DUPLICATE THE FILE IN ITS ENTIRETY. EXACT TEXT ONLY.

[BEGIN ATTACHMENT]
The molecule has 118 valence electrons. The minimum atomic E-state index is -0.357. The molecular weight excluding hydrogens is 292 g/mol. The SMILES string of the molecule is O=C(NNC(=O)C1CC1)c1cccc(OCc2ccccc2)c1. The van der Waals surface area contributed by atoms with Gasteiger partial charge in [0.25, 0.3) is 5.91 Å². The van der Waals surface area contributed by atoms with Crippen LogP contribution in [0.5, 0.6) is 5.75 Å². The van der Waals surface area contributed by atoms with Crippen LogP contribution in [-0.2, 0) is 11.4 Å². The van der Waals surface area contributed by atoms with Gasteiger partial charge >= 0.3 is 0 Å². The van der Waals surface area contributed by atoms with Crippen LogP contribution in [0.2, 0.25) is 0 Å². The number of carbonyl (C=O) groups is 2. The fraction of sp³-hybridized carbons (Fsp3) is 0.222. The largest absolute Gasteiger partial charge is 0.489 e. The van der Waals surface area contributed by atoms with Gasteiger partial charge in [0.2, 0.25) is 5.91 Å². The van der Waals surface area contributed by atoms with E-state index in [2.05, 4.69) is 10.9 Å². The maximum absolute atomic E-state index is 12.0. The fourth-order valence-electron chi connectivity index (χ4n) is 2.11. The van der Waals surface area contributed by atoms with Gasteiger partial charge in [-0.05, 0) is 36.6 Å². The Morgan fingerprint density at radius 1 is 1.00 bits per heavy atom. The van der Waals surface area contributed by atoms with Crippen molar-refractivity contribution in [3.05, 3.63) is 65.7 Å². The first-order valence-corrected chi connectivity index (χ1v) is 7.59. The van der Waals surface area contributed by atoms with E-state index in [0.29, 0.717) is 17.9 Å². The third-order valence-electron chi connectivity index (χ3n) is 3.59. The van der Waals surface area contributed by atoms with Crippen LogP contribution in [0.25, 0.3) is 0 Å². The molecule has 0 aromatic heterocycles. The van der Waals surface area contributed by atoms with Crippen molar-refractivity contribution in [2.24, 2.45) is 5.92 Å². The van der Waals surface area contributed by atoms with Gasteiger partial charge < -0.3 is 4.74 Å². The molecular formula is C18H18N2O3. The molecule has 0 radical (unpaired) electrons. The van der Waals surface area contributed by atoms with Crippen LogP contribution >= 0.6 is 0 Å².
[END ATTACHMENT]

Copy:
The molecule has 118 valence electrons. The minimum atomic E-state index is -0.357. The molecular weight excluding hydrogens is 292 g/mol. The SMILES string of the molecule is O=C(NNC(=O)C1CC1)c1cccc(OCc2ccccc2)c1. The van der Waals surface area contributed by atoms with Gasteiger partial charge in [0.25, 0.3) is 5.91 Å². The van der Waals surface area contributed by atoms with Crippen LogP contribution in [0.5, 0.6) is 5.75 Å². The van der Waals surface area contributed by atoms with Crippen LogP contribution in [-0.2, 0) is 11.4 Å². The van der Waals surface area contributed by atoms with Gasteiger partial charge >= 0.3 is 0 Å². The van der Waals surface area contributed by atoms with Crippen LogP contribution in [0.2, 0.25) is 0 Å². The number of carbonyl (C=O) groups is 2. The fraction of sp³-hybridized carbons (Fsp3) is 0.222. The largest absolute Gasteiger partial charge is 0.489 e. The van der Waals surface area contributed by atoms with Gasteiger partial charge in [0.2, 0.25) is 5.91 Å². The van der Waals surface area contributed by atoms with E-state index in [2.05, 4.69) is 10.9 Å². The maximum absolute atomic E-state index is 12.0. The fourth-order valence-electron chi connectivity index (χ4n) is 2.11. The van der Waals surface area contributed by atoms with Gasteiger partial charge in [-0.05, 0) is 36.6 Å². The Morgan fingerprint density at radius 1 is 1.00 bits per heavy atom. The van der Waals surface area contributed by atoms with Crippen molar-refractivity contribution in [3.05, 3.63) is 65.7 Å². The first-order valence-corrected chi connectivity index (χ1v) is 7.59. The van der Waals surface area contributed by atoms with E-state index in [0.29, 0.717) is 17.9 Å². The third-order valence-electron chi connectivity index (χ3n) is 3.59. The van der Waals surface area contributed by atoms with Crippen LogP contribution in [0.25, 0.3) is 0 Å². The molecule has 0 aromatic heterocycles. The van der Waals surface area contributed by atoms with Crippen molar-refractivity contribution in [2.24, 2.45) is 5.92 Å². The van der Waals surface area contributed by atoms with Gasteiger partial charge < -0.3 is 4.74 Å². The molecular formula is C18H18N2O3. The molecule has 0 radical (unpaired) electrons. The van der Waals surface area contributed by atoms with Crippen LogP contribution >= 0.6 is 0 Å².